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Tuesday, June 10, 2003

Posted by Jake
Fly Me to the Moon

The latest added $2.3 billion of taxpayer money to cover security costs that should more properly be borne by passengers. Delta led the parade of beneficiaries ($390 million), followed by American Airlines ($361 million), United Airlines ($300 million), and US Airways ($216 million).

Europe's airlines get no such handouts. For example, in the past 16 months British Airways has incurred additional security costs of L100 million for steel cabin doors and other security measures. Compare that with the L135 million in pre-tax profits that the airline earned in the year ending March 31, 2003 and you can see why the difference in government policies places BA and other European carriers at a competitive disadvantage.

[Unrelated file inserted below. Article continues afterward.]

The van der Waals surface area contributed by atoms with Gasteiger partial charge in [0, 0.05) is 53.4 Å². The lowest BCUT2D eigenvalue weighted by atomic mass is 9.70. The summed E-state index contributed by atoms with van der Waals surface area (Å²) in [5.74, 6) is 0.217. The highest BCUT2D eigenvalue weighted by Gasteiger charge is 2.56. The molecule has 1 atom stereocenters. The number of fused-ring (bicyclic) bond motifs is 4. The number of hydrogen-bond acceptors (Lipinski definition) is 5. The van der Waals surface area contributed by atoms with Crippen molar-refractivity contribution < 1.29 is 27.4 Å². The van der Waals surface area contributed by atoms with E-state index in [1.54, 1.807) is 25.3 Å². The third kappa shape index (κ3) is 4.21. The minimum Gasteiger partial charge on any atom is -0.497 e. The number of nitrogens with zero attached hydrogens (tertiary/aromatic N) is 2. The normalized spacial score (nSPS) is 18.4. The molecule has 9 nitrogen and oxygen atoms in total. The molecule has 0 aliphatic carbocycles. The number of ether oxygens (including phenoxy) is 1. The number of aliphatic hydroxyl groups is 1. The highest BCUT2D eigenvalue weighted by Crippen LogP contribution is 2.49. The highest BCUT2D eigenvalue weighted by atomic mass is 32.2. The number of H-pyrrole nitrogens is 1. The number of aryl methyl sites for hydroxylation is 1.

America's carriers blame their financial plight on security costs and the fall-off in travel following September 11. But they were bleeding oceans of red ink before the world ever heard of bin Laden, and long before the paucity of merger deals grounded the high-flying Wall Street bankers that filled their first- and business-class cabins.


I am interested in what James has to say about this article (given his much better understanding of the airline business), but the take home that I got was that to save the business we are going to have to let a couple airlines go out of business. This sad realization might be politically unpalatable, particularly to those politicians who need the votes of three powerful unions involved, but it is the only solution besides periodic payouts to the airline industry on a Congressional pay schedule.


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